On April 7, the Estonian anti-doping agency confirmed that both the A and the B samples of two-time Olympian Andrus Veerpalu (EST) came back positive for elevated levels of human growth hormone (HGH). The samples were collected on January 29, 2011, and the test results came back from the World Anti Doping Agency (WADA) doping lab in Cologne (GER) on February 14. Veerpalu then withdrew from the 2011 World Championships in Oslo citing a virus infection and a knee injury.
At a press conference, Estonian coach Mati Alaver confirmed the Veerpalu took substances that increase the level of growth hormone, but claims that both are legal and the levels did not rise above the legal limit.
Veerpalu has maintained his innocence.
Odd-Bjørn Hjelemset, 39, was appalled and disappointed when he heard the news of Veerpalu’s positive doping test.
“I’ve always considered him a talented skier with superior technique and all that, and always admired him for being able to nail his peak for major events and championships. And that’s why we are so disappointed today,” Hjelmeset said to Norwegian news agency NTB.
“I think many of us feel cheated,” he said.
Hjelmeset, a veteran skier with almost 20 years on the Norwegian national team, looks at the bigger picture.
“You can’t do anything about the past. The worst part is that he cheated all of us,” Hjelmeset said, pointing out that he doesn’t buy that a knee injury caused Veerpalu to withdraw from the 2011 World Championships in Oslo at the last minute.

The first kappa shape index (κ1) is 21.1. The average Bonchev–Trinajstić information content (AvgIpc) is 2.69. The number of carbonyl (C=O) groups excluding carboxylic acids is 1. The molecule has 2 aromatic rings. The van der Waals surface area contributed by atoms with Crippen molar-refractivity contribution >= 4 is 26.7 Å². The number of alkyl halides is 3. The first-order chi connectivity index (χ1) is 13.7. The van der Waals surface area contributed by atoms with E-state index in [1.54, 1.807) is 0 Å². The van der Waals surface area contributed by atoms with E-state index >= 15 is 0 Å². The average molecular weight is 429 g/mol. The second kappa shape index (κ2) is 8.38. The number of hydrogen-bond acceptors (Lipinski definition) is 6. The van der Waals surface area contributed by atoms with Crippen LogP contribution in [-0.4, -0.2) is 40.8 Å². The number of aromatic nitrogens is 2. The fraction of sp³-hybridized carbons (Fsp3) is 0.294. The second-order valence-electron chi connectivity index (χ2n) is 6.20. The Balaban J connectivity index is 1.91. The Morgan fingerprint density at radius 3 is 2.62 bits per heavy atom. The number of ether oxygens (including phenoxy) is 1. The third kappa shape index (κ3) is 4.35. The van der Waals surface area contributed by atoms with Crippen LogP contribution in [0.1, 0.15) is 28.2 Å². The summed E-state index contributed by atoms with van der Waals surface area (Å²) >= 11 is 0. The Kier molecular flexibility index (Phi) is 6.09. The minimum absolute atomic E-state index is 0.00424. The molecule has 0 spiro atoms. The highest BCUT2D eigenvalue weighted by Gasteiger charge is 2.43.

“I raced against Veerpalu in the World Cup in Otepää in January, where he delivered a strong fifth place. He was definitely not horribly injured at that point. If he were innocent, he should have come to Oslo and argued that his positive test was a mistake. He should have surfaced and fought for his innocence, and he would have received all the attention he wanted. That he didn’t do any of that, speaks volumes to me,” Hjelmset said.
The Norwegian veteran doesn’t believe this was the first time the 40-year-old Estonian cheated.
“He has won so many races and I’m sure he intended to do well at the World Championships this time as well. Of course he’s been doing this for a while. You don’t just start doping at age 40,” Hjelmeset argued.
From NTB, April 7, 2011. Translation by Inge Scheve